The court’s order regarding the disposition of the earnest money may be required because a real estate broker cannot release the earnest money to a buyer, or a seller, without receiving either:

  • a court order directing the disposition of the earnest money,
  • an Affidavit of Cancellation pursuant to Minnesota Statutes, Section 559.217, Subd 7(b), or
  • the written agreement of the parties.

However, obtaining a court order may involve a considerable expense, including the payment of court filing fees, motion fees, and attorney fees.

Therefore, achieving a negotiated settlement with the other party regarding the earnest money may be advisable.

Cancellation of Minnesota Purchase Agreement – With the Right to Cure

Minnesota Statutes, Section 559.217, Subd. 3, identifies the procedure which may be followed by either party if:

  • a default occurs, or
  • an unfulfilled condition exists after the date specified for fulfillment of such condition in the terms of a purchase agreement for the conveyance of residential real property, which does not by its terms cancel the agreement.

In other words, if there is either:

  • a default – which is capable of being cured, or
  • an unfulfilled condition – which can be satisfied,

by the second party, the first party can serve a notice upon:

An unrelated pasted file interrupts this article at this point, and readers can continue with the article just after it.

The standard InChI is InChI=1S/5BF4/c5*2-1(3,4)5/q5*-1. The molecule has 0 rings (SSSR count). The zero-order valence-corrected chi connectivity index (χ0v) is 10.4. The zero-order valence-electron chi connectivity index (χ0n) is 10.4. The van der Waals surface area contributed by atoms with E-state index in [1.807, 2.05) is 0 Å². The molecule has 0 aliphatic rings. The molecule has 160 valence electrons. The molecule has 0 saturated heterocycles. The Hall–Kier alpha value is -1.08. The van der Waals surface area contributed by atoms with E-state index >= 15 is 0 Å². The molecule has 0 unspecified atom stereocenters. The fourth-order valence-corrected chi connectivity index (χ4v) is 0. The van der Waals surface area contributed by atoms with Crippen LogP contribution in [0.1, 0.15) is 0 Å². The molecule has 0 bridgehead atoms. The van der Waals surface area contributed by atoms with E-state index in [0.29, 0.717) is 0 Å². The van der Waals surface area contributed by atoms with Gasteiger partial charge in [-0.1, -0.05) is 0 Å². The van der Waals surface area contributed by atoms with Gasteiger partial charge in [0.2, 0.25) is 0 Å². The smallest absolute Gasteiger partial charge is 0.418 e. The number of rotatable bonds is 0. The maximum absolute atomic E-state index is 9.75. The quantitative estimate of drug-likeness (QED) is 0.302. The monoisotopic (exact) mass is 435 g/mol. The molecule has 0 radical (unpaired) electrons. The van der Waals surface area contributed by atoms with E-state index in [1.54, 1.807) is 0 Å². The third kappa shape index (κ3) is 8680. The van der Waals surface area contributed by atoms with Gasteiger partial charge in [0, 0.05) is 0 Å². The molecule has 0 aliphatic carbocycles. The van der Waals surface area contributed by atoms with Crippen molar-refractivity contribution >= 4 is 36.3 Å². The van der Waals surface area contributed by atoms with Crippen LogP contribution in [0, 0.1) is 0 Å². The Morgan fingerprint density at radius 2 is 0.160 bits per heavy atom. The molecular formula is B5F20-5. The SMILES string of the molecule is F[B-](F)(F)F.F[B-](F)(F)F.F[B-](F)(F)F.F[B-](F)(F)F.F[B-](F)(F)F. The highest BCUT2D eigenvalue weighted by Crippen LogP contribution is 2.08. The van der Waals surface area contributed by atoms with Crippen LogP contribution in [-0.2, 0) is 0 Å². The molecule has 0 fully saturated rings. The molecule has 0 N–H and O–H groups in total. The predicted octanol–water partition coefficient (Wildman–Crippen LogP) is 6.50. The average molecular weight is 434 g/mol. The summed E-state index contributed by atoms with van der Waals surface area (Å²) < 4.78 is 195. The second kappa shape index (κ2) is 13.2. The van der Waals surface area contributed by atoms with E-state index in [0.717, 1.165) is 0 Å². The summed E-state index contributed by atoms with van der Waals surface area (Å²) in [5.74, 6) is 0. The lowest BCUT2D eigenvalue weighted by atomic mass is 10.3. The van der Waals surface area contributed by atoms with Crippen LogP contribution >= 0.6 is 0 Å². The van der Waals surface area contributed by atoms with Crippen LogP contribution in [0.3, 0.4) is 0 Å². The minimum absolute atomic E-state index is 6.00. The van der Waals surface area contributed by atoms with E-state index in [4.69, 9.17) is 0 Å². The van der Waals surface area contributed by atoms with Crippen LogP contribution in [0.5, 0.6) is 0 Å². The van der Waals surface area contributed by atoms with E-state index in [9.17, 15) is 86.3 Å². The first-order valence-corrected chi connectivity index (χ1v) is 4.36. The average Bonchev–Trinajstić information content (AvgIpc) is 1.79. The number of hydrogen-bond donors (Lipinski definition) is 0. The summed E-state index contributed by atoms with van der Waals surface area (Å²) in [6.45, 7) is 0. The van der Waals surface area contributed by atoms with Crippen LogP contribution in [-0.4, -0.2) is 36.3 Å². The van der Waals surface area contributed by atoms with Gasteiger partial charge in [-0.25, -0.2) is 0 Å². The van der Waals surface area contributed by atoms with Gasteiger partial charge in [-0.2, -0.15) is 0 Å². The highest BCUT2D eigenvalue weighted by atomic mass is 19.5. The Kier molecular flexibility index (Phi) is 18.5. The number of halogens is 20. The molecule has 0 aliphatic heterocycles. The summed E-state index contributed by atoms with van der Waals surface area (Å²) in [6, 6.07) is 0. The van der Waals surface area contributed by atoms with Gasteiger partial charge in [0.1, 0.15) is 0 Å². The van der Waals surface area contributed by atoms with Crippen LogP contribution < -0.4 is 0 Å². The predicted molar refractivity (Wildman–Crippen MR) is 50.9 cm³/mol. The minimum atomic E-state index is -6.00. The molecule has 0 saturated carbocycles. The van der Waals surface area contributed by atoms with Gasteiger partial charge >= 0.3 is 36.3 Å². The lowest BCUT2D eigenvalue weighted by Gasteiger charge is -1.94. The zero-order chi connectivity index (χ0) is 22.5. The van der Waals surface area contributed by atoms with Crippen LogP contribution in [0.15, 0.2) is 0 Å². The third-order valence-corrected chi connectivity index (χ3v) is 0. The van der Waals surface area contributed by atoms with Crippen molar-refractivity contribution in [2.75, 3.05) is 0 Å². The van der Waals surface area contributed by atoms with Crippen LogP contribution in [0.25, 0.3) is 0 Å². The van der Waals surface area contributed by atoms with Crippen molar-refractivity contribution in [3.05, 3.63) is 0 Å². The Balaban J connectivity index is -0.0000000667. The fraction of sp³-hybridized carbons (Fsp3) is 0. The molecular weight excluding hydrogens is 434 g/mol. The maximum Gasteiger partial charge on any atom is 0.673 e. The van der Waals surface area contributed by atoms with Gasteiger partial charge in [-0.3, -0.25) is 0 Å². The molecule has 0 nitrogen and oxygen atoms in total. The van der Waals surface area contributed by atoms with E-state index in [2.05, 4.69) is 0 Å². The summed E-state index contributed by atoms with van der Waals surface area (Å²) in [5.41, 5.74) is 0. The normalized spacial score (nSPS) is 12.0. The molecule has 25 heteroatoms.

• the second party, and
  • any third party holding the earnest money,

declaring a conditional cancellation of the purchase agreement.

(i)    Conditional Cancellation Notice

Under this procedure, the conditional cancellation notice must:

  • specify by legal description the residential real property involved, and
  • identify the purchase agreement by the date and names of the parties, and the unfulfilled condition or default.

In addition, the conditional cancellation notice must state that the purchase agreement will be canceled 15 days after service of the notice upon the other party to the purchase agreement, unless prior to the cancellation date, the party upon whom the notice is served either:

  • complies with the condition in default, or
  • completes the unfulfilled condition(s) – including, if necessary, completion of the purchase or sale of the residential real property according to the terms of the purchase agreement.

The actual form of the notice required is identified in the statute, and should be followed verbatim.

(ii)    Service of the Conditional Cancellation Notice

The notice of conditional cancellation must be served upon the required parties in the same manner as:

  • a notice of termination of a contract-for-deed pursuant to M.S. 559.21, or
  • a summons in District Court,

which usually requires personal service upon the required parties.

On occasion, if the parties to be served cannot be located, service by publication of the notice may be necessary.

The statutory notice requirement cannot be waived by any provision of the purchase agreement to the contrary.

(iii)    Legal Effect of Service

Once notice has been provided to all of the required parties in the manner specified by statute, the purchase agreement will be canceled unless within 15 days after service of the notice upon the other party to the purchase agreement, the party upon whom the notice was served:

  • fully complies with the condition(s) in default,
  • completes the unfulfilled condition(s),
  • initiates a counter cancellation pursuant to M.S. 559.217, or